The 157 versus Paul Ryan
This election was crucial. Religious freedom is under threat in the US; Supreme Court judges will most likely be appointed in the next four years; and, on the economic side, unpayable debt is piling up. This is not a good time to be a young American, an unborn American or a not-yet-conceived American. Obama is a strong supporter of many things that the Catholic Church regards as totally illicit.
Given this backdrop, it is interesting that a 157 left-wing Catholic academics, intellectuals and priests issued a strong critique of Catholic, pro-life Republican Vice-Presidential candidate Paul Ryan. The 157 wrote asking whether a Catholic can follow the late libertarian and individualist philosopher Ayn Rand. Paul Ryan has said that he is influenced by Rand.
It is certainly true that it is impossible to accept the basic principles of Catholic social teaching and follow Rand to the letter. Catholic social teaching utterly rejects her ideals of individualism and selfishness and promotes as absolute primary values love, charity and solidarity. It would be reasonable to argue that Paul Ryan should be much clearer, as a Catholic in public life, about exactly which aspects of Rand he thinks are valuable. Nevertheless, it is very clear that Ryan understands the social obligations that all human persons have to each other in charity, solidarity and reciprocity through society and community. The attack of the 157 was ungenerous at best.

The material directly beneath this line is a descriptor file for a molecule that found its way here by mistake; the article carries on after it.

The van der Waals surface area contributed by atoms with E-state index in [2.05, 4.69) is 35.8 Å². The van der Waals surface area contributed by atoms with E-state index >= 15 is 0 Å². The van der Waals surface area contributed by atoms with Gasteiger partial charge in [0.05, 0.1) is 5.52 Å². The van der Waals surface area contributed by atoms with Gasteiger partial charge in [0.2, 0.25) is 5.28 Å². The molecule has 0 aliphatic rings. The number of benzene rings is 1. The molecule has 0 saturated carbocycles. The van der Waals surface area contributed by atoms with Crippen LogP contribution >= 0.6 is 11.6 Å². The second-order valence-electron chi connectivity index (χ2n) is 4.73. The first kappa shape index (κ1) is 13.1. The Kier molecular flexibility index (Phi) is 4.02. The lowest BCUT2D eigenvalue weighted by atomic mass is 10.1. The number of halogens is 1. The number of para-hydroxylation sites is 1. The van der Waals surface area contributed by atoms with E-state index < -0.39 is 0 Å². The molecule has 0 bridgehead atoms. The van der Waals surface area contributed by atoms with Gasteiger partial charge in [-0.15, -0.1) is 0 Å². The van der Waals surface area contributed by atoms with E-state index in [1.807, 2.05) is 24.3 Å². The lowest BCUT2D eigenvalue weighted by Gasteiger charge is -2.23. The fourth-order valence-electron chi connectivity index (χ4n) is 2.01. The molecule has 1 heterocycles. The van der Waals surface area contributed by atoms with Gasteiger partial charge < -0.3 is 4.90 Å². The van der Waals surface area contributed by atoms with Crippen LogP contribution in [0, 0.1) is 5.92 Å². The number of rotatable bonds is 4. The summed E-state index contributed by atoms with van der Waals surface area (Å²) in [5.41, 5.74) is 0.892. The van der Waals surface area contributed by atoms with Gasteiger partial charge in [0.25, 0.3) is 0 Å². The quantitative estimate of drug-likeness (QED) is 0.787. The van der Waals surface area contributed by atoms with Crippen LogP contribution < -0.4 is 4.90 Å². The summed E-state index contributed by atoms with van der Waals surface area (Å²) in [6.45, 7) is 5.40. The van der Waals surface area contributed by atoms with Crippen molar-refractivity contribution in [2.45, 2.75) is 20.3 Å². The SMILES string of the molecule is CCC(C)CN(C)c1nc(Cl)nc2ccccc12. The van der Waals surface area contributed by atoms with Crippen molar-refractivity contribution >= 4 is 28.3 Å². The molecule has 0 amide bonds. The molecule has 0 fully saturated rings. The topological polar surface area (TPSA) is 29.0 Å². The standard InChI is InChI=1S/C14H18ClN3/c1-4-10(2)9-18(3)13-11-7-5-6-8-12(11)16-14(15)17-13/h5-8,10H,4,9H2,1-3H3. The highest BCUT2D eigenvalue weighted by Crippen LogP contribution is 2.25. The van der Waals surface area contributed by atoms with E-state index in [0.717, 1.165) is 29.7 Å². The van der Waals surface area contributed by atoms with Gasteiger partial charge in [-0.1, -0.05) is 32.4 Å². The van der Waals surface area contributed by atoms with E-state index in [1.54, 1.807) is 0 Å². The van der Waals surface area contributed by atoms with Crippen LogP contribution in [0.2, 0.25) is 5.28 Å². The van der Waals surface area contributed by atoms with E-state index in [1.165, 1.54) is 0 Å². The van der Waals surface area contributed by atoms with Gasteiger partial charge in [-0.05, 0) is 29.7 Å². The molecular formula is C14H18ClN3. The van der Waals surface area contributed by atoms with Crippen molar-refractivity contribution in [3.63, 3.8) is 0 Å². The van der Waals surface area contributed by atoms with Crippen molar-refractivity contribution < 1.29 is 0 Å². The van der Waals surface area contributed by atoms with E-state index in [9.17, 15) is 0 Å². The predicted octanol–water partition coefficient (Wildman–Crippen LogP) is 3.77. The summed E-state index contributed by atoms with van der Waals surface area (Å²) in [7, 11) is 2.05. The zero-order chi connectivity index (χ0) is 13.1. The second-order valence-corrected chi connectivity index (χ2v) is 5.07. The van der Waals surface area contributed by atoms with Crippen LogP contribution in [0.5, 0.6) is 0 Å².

Indeed, it is certainly possible for a Catholic to be sympathetic to Rand’s attack on big government and the corporate state even if more fundamental aspects of Rand’s thinking are not compatible with Catholic social teaching. Whilst Catholic social teaching rejects individualism, it certainly does not promote collectivism. Ryan’s 157 critics built their case by selectively quoting Catholic social teaching documents whilst ignoring foundational principles of that teaching. In addition, they took important aspects of Catholic social teaching, demonstrated why they are incompatible with the beliefs that man is not a social being and the complete abolition of state provision for the poor, and left the reader to conclude that there was a strong Catholic case to be made against Ryan.